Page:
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US Pork Outlook Report - September 2005

by 5m Editor
26 September 2005, at 12:00am

By U.S.D.A., Economic Research Service - This article is an extract from the September 2005: Livestock, Dairy and Poultry Outlook Report, highlighting Global Pork Industry data. July exports continued to add strength to wholesale pork demand and hog prices.

Pork Outlook Report - September 2005 - By U.S.D.A., Economic Research Service - This article is an extract from the September 2005: Livestock, Dairy and Poultry Outlook Report, highlighting Global Pork Industry data. July exports continued to add strength to wholesale pork demand and hog prices. USDA Economic Research Service

Hurricane Katrina NOTE: This report includes updated production forecasts issued by the National Agricultural Statistics Service which generally reflect crop conditions as of the first of the month. The supply and demand impacts of transportation and port disruptions caused by the hurricane are presumed to be temporary based on available information as of September 12, 2005.

Minimal Risk Rule NOTE: Due to uncertainties as to the length of bans on trade in ruminants and ruminant products because of the discovery of BSE in the United States and Canada, forecasts for 2005 and 2006 assume a continuation of policies currently in place among U.S. trading partners. It is assumed that the current delay in the implementation of the minimal-risk rule is temporary. Subsequent forecasts will reflect any announced changes.

Pork/Hogs:

Weekly slaughters of 2 million head or more, until the end of the calendar year, are incorporated into USDA’s fourth-quarter pork production forecast of nearly 5.6 billion pounds. Fourth-quarter hog prices are expected to range between $40 and $42 per cwt.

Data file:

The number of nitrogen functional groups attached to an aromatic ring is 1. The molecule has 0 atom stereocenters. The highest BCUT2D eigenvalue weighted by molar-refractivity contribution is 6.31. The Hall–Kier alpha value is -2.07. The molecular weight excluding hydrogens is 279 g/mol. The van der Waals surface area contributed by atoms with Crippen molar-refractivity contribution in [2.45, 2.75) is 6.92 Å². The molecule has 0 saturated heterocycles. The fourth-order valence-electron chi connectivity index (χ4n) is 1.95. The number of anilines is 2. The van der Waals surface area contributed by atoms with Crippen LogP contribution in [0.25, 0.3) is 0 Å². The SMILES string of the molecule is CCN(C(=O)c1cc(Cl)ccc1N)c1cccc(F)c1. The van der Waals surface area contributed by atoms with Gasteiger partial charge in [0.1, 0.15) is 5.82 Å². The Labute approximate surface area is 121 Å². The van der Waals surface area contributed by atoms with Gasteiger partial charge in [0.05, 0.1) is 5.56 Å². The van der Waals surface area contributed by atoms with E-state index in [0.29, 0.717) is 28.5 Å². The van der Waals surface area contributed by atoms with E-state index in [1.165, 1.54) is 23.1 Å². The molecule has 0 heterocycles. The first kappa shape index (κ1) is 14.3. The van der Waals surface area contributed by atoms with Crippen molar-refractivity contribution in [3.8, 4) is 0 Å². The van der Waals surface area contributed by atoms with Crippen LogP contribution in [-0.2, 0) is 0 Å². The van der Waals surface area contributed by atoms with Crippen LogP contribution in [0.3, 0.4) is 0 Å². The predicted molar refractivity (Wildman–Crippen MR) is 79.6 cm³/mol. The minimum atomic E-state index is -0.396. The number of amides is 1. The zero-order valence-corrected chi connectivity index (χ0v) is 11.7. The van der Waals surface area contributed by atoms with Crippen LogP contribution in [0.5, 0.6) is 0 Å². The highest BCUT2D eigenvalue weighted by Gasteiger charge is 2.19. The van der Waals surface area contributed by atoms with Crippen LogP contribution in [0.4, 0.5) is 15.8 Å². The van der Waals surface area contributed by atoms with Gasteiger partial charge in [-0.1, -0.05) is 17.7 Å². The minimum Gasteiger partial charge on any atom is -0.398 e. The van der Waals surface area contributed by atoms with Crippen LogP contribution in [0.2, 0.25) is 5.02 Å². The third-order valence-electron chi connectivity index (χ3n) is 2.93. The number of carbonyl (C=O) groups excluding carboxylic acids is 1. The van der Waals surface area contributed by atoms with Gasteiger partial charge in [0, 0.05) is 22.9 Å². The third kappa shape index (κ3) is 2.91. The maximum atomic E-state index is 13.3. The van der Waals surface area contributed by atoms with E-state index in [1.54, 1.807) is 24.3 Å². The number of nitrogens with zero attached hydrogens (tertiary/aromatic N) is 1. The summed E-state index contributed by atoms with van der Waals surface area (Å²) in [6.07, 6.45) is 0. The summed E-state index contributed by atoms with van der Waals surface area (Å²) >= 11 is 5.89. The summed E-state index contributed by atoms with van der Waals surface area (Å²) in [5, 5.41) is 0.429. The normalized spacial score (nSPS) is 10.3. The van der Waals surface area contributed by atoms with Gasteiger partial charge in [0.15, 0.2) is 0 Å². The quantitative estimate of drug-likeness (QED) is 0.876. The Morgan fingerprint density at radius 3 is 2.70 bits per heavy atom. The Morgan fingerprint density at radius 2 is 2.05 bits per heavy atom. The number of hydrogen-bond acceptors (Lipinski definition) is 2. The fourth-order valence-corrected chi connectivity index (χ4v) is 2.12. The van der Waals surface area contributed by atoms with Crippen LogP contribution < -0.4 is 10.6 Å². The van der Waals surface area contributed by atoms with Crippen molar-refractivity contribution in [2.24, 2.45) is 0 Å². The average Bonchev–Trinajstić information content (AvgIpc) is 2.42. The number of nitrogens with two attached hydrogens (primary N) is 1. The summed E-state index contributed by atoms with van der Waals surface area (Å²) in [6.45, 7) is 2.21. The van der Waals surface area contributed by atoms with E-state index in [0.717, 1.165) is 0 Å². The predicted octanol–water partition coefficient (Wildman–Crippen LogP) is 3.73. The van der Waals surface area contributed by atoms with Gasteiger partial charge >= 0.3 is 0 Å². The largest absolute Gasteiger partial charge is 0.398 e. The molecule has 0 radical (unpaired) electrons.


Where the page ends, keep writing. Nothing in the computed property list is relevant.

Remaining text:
Wholesale Demand Strengthens Hog Prices in August

Wholesale demand for pork products accelerated in early July, adding strength to hog prices. From the first full week of July, through the end of August, the composite pork cutout value increased almost 15 percent, from $65.65 to $75.30 per cwt. In the same period, prices for 51-52 percent lean hogs (live equivalent) increased almost 9 percent, from $48.44 to $52.71 per cwt.

Most of the increase in the wholesale demand--as measured by the cutout--came from strong demand for bellies and for hams. From July through August, belly primal prices increased 44 percent, and primal ham and shoulder prices increased 23 percent and 6 percent, respectively. Strong belly prices largely reflect seasonal domestic demand for bacon. And while ham and shoulder prices typically begin to increase seasonally by mid-summer--also reflecting domestic demand--there is likely a foreign demand component to strong U.S. ham and shoulder prices.
Since 2003, the bone-in ham and shoulder components of U.S. fresh and frozen pork exports--tariff line 0203--have almost doubled. While bone-in hams and shoulder cuts accounted for 13 percent of fresh and frozen pork exports in 2003, the share of exports almost doubled in the same period last year. So far this year, bonein hams and shoulders--among the few pork cuts for which there is a specific tariff line—account for one quarter of U.S. fresh and frozen pork cuts exports.

July Pork Exports Surge